Indy 500: Marcus Ericsson is not a sore loser

Marcus Ericsson, Chip Ganassi Racing, IndyCar, Indy 500 - Syndication: The Indianapolis Star
Marcus Ericsson, Chip Ganassi Racing, IndyCar, Indy 500 - Syndication: The Indianapolis Star /

Marcus Ericsson was one lap away from winning the Indy 500 in back-to-back years, but questionable officiating calls resulted in him securing a runner-up finish.

When the caution flag came out with four laps to go, moments after Marcus Ericsson had passed Josef Newgarden for the lead in the 107th running of the Indy 500, it appeared as though he would become the first driver to win back-to-back Indy 500s since Helio Castroneves did it in 2001 and 2002.

Instead, the third red flag of the day was displayed, setting up a one-lap shootout which saw Newgarden pass Ericsson on the backstretch and hold him off to win his first Indy 500 in what was the fourth closest finish in the event’s history.

Controversy immediately arose following the red flag, and many were left with questions regarding race control’s decisions in the closing stages of the event.

Following the finish, Ericsson wasted no time expressing his frustration with race control and their decision making.

Ericsson said that he believed there weren’t enough laps remaining to have a final restart, given the fact that the race went green with just one lap left — and without a pace lap following the red flag.

"“I don’t think it’s safe to go out of the pits on cold tires for a restart when half the field is sort of still trying to get out on track when we go green.”"

Some viewed Ericsson’s comments as him being a sore loser who was upset about narrowly missing out on the victory in the biggest race of the year.

But in reality, Marcus Ericsson wasn’t being a sore loser. He simply pointed out concerns that many others also had.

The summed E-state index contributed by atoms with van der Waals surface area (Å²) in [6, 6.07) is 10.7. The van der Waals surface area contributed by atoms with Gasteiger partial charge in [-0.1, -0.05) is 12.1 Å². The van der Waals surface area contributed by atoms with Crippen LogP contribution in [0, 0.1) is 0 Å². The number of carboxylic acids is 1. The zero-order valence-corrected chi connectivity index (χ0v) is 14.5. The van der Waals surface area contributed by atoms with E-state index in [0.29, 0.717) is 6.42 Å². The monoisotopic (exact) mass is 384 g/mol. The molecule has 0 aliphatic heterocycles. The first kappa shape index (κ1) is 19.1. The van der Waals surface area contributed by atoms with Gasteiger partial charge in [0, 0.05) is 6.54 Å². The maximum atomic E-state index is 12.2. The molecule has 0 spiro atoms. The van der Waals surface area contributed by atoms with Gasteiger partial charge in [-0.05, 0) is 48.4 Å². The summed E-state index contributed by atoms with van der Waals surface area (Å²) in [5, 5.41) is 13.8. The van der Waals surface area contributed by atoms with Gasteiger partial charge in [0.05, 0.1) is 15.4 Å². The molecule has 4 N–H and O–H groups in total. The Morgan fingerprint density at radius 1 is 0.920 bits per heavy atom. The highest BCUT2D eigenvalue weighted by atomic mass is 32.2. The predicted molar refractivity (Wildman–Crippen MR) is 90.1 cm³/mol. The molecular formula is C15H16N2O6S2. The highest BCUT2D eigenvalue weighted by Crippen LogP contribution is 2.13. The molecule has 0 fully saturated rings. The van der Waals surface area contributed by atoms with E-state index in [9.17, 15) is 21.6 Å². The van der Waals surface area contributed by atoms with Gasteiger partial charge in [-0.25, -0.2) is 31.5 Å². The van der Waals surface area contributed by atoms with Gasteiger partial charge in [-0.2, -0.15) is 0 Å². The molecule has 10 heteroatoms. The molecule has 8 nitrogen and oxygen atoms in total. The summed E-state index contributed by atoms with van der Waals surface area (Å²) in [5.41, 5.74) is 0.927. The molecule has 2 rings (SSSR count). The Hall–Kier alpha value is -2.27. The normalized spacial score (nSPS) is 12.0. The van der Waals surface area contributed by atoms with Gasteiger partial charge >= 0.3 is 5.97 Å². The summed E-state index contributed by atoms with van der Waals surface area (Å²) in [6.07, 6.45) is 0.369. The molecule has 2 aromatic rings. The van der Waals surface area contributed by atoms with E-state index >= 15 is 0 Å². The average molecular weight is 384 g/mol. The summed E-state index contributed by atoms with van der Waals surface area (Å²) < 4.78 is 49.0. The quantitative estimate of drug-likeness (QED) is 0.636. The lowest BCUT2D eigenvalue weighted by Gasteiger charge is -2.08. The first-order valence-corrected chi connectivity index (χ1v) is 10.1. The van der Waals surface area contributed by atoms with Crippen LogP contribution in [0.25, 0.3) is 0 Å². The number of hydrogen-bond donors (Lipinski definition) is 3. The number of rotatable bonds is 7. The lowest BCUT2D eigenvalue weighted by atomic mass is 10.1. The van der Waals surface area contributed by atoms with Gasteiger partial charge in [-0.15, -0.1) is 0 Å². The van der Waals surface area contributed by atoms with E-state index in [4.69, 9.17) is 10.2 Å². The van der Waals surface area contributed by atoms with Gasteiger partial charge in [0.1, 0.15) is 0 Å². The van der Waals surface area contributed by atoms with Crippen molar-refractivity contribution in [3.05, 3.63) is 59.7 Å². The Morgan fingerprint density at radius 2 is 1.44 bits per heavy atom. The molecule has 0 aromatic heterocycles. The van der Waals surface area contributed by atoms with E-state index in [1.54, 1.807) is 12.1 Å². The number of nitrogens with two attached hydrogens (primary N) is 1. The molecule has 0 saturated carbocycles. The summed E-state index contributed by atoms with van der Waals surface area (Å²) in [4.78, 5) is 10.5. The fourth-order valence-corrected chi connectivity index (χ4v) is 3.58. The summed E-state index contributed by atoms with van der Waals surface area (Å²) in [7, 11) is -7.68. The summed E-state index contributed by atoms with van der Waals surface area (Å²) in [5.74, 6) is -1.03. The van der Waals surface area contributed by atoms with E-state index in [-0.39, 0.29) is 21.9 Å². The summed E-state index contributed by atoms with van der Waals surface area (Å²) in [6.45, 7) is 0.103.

The reason for that final restart was obvious to many: IndyCar’s desire for a green flag finish, especially given the criticism that arises after any race finishes under caution. But there is still an argument that the final restart shouldn’t have ever happened.

Had race control not red flagged the race after Pato O’Ward’s crash with eight laps to go, they still could have had one final restart to allow for a “natural” race to the finish. Had they done so, it is likely that the top two would have been the same. But instead, IndyCar opted to throw multiple red flags, sparking controversy among fans and drivers alike.

Even Newgarden understood where Ericsson was coming from and said he also would’ve shared his thought process had he been in that position.

"“Obviously, if I was in Marcus’s position, I would say, ‘Just end it. That’s great.'”"

It was clearly a situation in which each driver would have had a different viewpoint depending on where they were running and when. Newgarden added that there were “so many different ways that this could have played out” and hinted at the fact that the red flags ultimately balanced out the final running order.

Next. All-time IndyCar wins list. dark

Regardless of how the final laps played out, another chapter has been added to Indy 500 lore, and one of the top drivers in the series has finally checked off the final box on his resume.